When you have a Health Savings Account, you’re allowed to make contributions to the account that are deductible from your income. There are limits to the amount that is deductible each year, and these limits are set by the IRS.
In order to have a HSA, you must also have a High-Deductible Health Plan (HDHP), which is a health insurance policy that, as the name implies, has a high deductible. Qualified plans have a minimum deductible of $2,500 for families (for 2014) or $1,250 for singles. In addition, HDHPs have a maximum annual limit on the sum of the deductible and out-of-pocket expenses that you must pay. Out-of-pocket expenses include co-payments and other amounts, but do not include premiums paid. The maximum sum of deductibles and out-of-pocket payments for a qualified HDHP in 2014 is $12,700 for family coverage, or $6,350 for single filers.
For 2014 you are allowed to deduct up to $6,550 in contributions to your Health Savings Account (HSA) if you are covering your family with the HSA. If you are only covering yourself, the limit is $3,300 for 2014. There is an additional “catch-up” amount of $1,000 allowed if you are over age 55 during the calendar year 2014.
If you make the contributions out of your income, you are allowed to deduct up to the allowable limits from your income. If your employer makes the contributions to the account, you are allowed to exclude the amount of the contributions, up to the limits, from your income.
You then can use the funds in your HSA to pay qualified expenses, including premiums. If you don’t use the full amount of your deductible contributions in any given year, you can leave the funds in the HSA to grow tax free. In this sense, the HSA works much like an IRA – and in fact, if you’ve got the option to rollover your IRA (or a portion of it) into your HSA. On the other hand, you don’t have the option to rollover your HSA into an IRA.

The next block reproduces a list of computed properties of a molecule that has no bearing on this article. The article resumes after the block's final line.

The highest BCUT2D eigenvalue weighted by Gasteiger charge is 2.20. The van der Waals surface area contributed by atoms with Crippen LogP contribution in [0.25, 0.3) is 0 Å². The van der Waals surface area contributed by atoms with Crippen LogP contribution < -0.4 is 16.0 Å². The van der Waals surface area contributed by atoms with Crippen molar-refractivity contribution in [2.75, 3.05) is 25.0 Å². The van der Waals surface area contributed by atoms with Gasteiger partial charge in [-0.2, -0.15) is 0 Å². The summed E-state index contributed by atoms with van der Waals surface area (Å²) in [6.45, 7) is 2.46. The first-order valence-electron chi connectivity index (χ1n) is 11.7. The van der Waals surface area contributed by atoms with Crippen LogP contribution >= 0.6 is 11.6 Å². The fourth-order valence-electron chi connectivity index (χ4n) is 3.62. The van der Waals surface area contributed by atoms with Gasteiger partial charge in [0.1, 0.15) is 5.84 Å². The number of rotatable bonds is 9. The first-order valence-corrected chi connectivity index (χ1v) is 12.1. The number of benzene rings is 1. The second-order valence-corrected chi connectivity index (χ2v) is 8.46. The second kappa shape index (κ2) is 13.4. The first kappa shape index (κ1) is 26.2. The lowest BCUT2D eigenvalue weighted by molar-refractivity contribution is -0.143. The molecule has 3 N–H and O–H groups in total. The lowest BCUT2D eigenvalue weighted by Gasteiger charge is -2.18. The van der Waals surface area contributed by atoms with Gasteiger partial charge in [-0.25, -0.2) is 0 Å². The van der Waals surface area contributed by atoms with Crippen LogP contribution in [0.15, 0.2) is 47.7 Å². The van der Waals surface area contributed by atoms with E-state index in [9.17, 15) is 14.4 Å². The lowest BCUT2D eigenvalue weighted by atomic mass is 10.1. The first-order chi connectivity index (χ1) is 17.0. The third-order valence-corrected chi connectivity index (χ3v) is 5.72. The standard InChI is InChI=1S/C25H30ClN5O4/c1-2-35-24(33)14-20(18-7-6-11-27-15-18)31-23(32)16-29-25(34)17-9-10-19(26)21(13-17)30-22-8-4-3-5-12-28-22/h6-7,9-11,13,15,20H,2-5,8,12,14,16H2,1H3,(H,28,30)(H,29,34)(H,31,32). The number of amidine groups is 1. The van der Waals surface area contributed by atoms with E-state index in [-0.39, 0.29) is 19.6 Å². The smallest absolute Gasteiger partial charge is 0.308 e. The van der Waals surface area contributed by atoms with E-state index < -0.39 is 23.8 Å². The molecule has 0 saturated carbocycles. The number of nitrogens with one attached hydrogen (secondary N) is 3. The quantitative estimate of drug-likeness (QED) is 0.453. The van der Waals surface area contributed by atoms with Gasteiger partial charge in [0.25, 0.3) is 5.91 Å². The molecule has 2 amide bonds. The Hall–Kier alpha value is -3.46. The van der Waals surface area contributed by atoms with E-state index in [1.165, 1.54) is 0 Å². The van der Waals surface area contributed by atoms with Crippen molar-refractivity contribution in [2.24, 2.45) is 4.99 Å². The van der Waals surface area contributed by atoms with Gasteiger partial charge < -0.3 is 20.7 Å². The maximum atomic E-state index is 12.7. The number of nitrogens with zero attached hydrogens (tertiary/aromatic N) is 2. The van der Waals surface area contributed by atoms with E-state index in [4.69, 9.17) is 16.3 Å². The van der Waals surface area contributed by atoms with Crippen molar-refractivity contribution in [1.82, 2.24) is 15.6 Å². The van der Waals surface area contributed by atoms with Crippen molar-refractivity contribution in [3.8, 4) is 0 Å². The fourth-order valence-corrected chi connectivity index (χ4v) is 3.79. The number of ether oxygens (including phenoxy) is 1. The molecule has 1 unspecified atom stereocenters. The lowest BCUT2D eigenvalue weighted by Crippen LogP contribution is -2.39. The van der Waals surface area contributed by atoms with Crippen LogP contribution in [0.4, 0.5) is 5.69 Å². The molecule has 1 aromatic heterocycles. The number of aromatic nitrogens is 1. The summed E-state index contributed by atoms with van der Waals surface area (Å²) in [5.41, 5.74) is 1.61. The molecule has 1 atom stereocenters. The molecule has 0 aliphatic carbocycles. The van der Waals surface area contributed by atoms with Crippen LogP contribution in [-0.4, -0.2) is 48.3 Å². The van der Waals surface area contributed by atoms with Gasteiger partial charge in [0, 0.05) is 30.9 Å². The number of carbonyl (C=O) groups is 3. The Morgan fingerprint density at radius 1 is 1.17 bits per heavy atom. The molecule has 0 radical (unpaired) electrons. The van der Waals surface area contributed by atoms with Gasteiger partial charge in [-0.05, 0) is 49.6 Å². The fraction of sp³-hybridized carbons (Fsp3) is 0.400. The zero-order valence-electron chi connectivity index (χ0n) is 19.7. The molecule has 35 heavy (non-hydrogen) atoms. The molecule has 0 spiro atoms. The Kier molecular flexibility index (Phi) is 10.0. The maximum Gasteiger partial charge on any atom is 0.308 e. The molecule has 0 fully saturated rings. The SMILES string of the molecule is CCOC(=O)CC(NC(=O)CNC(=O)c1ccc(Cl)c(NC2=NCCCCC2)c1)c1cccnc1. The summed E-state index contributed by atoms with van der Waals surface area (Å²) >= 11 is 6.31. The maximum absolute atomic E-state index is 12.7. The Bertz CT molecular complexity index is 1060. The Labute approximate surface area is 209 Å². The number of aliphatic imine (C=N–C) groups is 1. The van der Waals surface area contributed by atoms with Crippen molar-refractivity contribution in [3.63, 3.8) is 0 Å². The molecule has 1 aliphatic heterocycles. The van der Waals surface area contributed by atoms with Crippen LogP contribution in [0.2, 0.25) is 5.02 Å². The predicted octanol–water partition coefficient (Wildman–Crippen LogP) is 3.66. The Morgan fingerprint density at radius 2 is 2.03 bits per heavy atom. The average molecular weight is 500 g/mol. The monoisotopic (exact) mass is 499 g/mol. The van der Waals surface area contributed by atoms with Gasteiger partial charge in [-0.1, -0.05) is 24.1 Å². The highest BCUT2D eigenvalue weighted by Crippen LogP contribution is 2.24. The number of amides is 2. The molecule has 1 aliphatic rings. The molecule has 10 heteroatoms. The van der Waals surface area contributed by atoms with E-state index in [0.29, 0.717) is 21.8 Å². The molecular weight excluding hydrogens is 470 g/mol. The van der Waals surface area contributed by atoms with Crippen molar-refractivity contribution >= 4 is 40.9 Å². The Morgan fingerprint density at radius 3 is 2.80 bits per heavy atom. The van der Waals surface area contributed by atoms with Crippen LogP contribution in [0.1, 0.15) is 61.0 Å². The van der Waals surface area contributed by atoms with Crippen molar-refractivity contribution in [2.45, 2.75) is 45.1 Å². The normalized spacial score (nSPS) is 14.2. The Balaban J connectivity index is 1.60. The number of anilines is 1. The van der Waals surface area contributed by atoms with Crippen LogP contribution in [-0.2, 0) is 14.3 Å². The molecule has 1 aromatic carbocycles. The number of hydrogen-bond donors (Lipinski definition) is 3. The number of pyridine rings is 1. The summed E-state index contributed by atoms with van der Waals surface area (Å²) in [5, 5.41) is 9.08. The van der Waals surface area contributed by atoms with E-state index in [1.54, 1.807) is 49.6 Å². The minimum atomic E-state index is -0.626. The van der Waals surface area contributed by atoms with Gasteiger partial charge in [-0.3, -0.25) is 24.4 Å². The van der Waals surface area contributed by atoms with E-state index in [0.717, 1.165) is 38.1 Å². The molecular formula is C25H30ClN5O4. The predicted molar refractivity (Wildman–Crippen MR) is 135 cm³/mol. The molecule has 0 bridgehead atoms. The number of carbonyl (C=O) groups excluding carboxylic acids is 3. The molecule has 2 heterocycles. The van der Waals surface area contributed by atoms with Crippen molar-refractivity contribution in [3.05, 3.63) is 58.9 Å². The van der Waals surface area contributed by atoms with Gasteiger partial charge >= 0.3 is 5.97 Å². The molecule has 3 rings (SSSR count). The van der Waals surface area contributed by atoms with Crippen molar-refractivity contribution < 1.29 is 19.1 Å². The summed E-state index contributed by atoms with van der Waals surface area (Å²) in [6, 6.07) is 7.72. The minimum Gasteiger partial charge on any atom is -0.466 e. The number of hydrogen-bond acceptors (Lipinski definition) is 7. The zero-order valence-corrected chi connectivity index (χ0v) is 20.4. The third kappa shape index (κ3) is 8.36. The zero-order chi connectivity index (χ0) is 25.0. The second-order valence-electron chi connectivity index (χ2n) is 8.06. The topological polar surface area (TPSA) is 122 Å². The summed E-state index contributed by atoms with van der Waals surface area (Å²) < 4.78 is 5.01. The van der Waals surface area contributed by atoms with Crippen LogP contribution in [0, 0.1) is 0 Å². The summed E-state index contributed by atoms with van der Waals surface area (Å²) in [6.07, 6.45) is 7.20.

Within the HSA you can make investments, much like an IRA. Depending on how you use the HSA though, you probably don’t want to put your money at risk. Typically HSA funds are used up during the tax year for qualified medical expenses, so if the money is in a fluctuating investment you could wind up with less in your account than you expected when it comes time to pay the expenses. Any amounts left over at the end of a tax year might be invested for long-term if you’re continuing to contribute in the next year, but otherwise you’ll probably want to leave your annual contributions in a liquid form, such as a money market investment to ensure that the money is available when you need it.
You have the opportunity to continue using the funds built up in your HSA over your lifetime for qualified medical expenses, or you can withdraw the funds for other purposes. If used for qualified medical expenses, there is no tax on the distribution (although it must be reported on Form 8889). If the distribution is not for qualified medical expenses, you must pay ordinary income tax on the distribution, plus a 20% penalty (also reported on Form 8889).
Upon your death, if your spouse is the designated beneficiary, he or she may continue to utilize the HSA as if he or she had made the original contributions. If someone other than your spouse is the designated beneficiary of the HSA, upon your death the account ceases to be an HSA and becomes fully taxable to the beneficiary as of the year of your death (but no penalty).